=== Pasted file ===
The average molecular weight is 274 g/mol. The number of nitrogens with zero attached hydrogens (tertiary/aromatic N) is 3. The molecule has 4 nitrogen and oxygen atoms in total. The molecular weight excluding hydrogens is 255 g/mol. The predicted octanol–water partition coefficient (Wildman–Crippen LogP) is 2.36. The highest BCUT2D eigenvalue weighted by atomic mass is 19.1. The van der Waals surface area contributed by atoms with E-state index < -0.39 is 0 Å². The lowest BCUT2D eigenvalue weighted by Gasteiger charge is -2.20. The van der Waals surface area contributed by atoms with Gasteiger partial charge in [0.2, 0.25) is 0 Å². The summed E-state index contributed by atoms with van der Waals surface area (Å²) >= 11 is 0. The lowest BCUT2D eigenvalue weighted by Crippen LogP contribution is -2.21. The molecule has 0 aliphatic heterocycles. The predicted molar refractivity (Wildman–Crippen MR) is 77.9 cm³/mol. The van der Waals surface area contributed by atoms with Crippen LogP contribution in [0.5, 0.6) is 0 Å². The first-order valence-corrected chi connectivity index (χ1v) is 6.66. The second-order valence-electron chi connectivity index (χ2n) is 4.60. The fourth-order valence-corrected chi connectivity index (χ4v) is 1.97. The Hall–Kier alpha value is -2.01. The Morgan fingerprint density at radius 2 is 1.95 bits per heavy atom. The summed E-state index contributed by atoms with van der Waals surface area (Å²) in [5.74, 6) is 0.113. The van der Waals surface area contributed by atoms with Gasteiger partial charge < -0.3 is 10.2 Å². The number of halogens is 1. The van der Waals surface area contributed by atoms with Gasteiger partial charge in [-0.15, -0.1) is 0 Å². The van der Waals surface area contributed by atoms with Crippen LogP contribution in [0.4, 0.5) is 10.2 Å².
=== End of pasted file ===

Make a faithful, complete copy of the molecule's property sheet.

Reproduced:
The average molecular weight is 274 g/mol. The number of nitrogens with zero attached hydrogens (tertiary/aromatic N) is 3. The molecule has 4 nitrogen and oxygen atoms in total. The molecular weight excluding hydrogens is 255 g/mol. The predicted octanol–water partition coefficient (Wildman–Crippen LogP) is 2.36. The highest BCUT2D eigenvalue weighted by atomic mass is 19.1. The van der Waals surface area contributed by atoms with E-state index < -0.39 is 0 Å². The lowest BCUT2D eigenvalue weighted by Gasteiger charge is -2.20. The van der Waals surface area contributed by atoms with Gasteiger partial charge in [0.2, 0.25) is 0 Å². The summed E-state index contributed by atoms with van der Waals surface area (Å²) >= 11 is 0. The lowest BCUT2D eigenvalue weighted by Crippen LogP contribution is -2.21. The molecule has 0 aliphatic heterocycles. The predicted molar refractivity (Wildman–Crippen MR) is 77.9 cm³/mol. The van der Waals surface area contributed by atoms with Crippen LogP contribution in [0.5, 0.6) is 0 Å². The first-order valence-corrected chi connectivity index (χ1v) is 6.66. The second-order valence-electron chi connectivity index (χ2n) is 4.60. The fourth-order valence-corrected chi connectivity index (χ4v) is 1.97. The Hall–Kier alpha value is -2.01. The Morgan fingerprint density at radius 2 is 1.95 bits per heavy atom. The summed E-state index contributed by atoms with van der Waals surface area (Å²) in [5.74, 6) is 0.113. The van der Waals surface area contributed by atoms with Gasteiger partial charge < -0.3 is 10.2 Å². The number of halogens is 1. The van der Waals surface area contributed by atoms with Gasteiger partial charge in [-0.15, -0.1) is 0 Å². The van der Waals surface area contributed by atoms with Crippen LogP contribution in [0.4, 0.5) is 10.2 Å².